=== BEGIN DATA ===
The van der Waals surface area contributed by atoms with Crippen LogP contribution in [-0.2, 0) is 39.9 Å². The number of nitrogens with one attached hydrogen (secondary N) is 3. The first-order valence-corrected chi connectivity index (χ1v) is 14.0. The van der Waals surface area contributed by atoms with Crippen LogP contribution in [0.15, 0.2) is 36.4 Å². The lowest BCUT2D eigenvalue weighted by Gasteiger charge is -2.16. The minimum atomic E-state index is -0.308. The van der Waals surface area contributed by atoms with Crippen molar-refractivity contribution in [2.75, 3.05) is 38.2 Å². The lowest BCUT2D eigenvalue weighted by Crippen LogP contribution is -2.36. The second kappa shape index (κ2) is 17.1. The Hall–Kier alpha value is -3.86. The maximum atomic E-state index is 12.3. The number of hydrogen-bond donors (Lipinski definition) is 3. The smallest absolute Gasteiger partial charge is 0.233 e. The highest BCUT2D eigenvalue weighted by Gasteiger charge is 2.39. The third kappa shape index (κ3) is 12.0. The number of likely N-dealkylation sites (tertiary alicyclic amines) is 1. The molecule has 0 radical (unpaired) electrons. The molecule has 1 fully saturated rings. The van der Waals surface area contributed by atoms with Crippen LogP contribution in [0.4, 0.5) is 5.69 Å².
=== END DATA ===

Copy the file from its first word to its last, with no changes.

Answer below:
The van der Waals surface area contributed by atoms with Crippen LogP contribution in [-0.2, 0) is 39.9 Å². The number of nitrogens with one attached hydrogen (secondary N) is 3. The first-order valence-corrected chi connectivity index (χ1v) is 14.0. The van der Waals surface area contributed by atoms with Crippen LogP contribution in [0.15, 0.2) is 36.4 Å². The lowest BCUT2D eigenvalue weighted by Gasteiger charge is -2.16. The minimum atomic E-state index is -0.308. The van der Waals surface area contributed by atoms with Crippen molar-refractivity contribution in [2.75, 3.05) is 38.2 Å². The lowest BCUT2D eigenvalue weighted by Crippen LogP contribution is -2.36. The second kappa shape index (κ2) is 17.1. The Hall–Kier alpha value is -3.86. The maximum atomic E-state index is 12.3. The number of hydrogen-bond donors (Lipinski definition) is 3. The smallest absolute Gasteiger partial charge is 0.233 e. The highest BCUT2D eigenvalue weighted by Gasteiger charge is 2.39. The third kappa shape index (κ3) is 12.0. The number of likely N-dealkylation sites (tertiary alicyclic amines) is 1. The molecule has 0 radical (unpaired) electrons. The molecule has 1 fully saturated rings. The van der Waals surface area contributed by atoms with Crippen LogP contribution in [0.4, 0.5) is 5.69 Å².